CSS Reference Property

font-size

The font-size property is used to set the size, or height, of the font.

Because the value of the font-size property is used to compute the values of em and ex units, the font-size property value can also affect the size of other elements on the page that are dependent on, or use, em or ex units. For example, if an element’s dimensions (height and width) are specified using em length units, then the font size set on the element will have a direct effect on the computed length of the element’s dimensions, because em and ex are relative units, and dimensions set in ems or exs are relative to the font size set on the element.

You can read more about relative length units in the CSS <length> entry.

The font size can be specified as absolute or relative values. Absolute values can be specified using predefined keywords or <length> units. Relative values are specified using relative <length> values or <percentage> values. Negative values for font sizes are not allowed.

The actual value of the font-size may differ from the computed value due a numerical value on font-size-adjust and the unavailability of certain font sizes. You can read more about how that works in the font-size-adjust property entry.

The font size of an element cascades; this means that the element’s children will inherit the same font size as their parent, unless specified otherwise.

Official Syntax

  • Syntax:

    font-size: <absolute-size> | <relative-size> | <length> | <percentage> | inherit  
  • Initial: medium
  • Applies To: all elements
  • Animatable: yes, as a <length>

Values

<absolute-size>
An <absolute-size> keyword refers to an entry in a table of font sizes computed and kept by the browser. Each keyword refers to a specific font size specified in the browser. Possible keywords are: xx-small, x-small, small, medium, large, x-large, and xx-large.
<relative-size>

In addition to the above absolute keywords, two relative keywords exist: larger and smaller, which calculate the font size of an element relative to its parent’s font size. So, if, for example, the parent’s font size is set to large and the element’s font size is set to larger, the element’s font size will be x-large.

<length>

See the <length> entry for a list of possible length values. Negative values are not allowed.

When relative length units are used, the font size is determined relative to the font size of the element’s parent. For example, a font size of ‘2em’ would compute to double the font size of the element’s parent.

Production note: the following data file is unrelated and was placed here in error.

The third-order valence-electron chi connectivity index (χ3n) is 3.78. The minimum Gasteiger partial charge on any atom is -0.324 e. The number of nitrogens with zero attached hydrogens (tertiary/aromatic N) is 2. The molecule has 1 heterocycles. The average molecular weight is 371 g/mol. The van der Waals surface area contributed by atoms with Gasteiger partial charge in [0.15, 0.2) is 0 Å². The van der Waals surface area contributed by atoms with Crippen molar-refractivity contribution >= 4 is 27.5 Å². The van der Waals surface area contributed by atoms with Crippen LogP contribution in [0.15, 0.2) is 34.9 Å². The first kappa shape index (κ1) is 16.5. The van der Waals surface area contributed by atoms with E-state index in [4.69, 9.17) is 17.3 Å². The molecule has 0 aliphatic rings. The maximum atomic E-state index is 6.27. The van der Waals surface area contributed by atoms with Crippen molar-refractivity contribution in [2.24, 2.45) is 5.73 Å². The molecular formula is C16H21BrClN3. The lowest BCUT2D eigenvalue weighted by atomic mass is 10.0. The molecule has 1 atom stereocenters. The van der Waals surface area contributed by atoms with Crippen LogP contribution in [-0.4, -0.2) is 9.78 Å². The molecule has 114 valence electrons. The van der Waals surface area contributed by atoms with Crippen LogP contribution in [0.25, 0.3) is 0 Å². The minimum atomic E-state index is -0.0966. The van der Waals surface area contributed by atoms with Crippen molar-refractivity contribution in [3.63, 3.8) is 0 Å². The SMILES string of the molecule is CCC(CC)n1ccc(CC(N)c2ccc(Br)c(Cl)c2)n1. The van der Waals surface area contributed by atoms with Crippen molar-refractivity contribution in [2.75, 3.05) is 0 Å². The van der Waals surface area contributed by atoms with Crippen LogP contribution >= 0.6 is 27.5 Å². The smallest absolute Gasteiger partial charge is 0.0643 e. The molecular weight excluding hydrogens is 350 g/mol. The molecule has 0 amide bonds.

<percentage>

See the <percentage> entry for a list of possible values. Negative values are not allowed.

Percentage values are computed relative to the font size of the element’s parent. For example, a font size of ‘50%’ will compute to half the font size of the element’s parent.

Notes

As mentioned earlier, keep in mind that relative font sizes have a direct effect on other aspects of an element that use relative units that are related to the font size. If the element’s padding for example is set to ‘2em’ and the element’s font size is set to ’16px’, then the padding would compute to ’32px’.

Choosing relative or fixed font sizes depends on the design you’re working on. However, fixed font sizes are better avoided because they are not scalable—the user will not be able to zoom the page in and increase the font size in some browsers, so in this case, using relative units is the way to go to maintain a more accessible and user-friendly interface.

With that said, you need to keep in mind that using relative font sizes has effects on the element’s font size, and on other aspects of the design that use relative units such as ems, which compute their values relative to the value of the font size.

The topic of choosing and using font sizes is a big one, and elaborating on it would turn this entry into a long article. So we strongly encourage you to read the Techniques For Responsive Typography article—it covers everything you need to know about font sizing and creating responsive typography on the web, with a list of best practices and recommendations.

Examples

font-size: 50%;
font-size: 1em;
font-size: 20px;
font-size: xx-small;
font-size: 200%;
font-size: 12pt;
                

Live Demo

Have a look at the live demo:

View this demo on the Codrops Playground

Browser Support

The font-size property works in all major browsers: Chrome, Firefox, Safari, Opera, Internet Explorer, and on Android and iOS.

Written by

Last updated February 14, 2015 at 5:12 pm by Mary Lou

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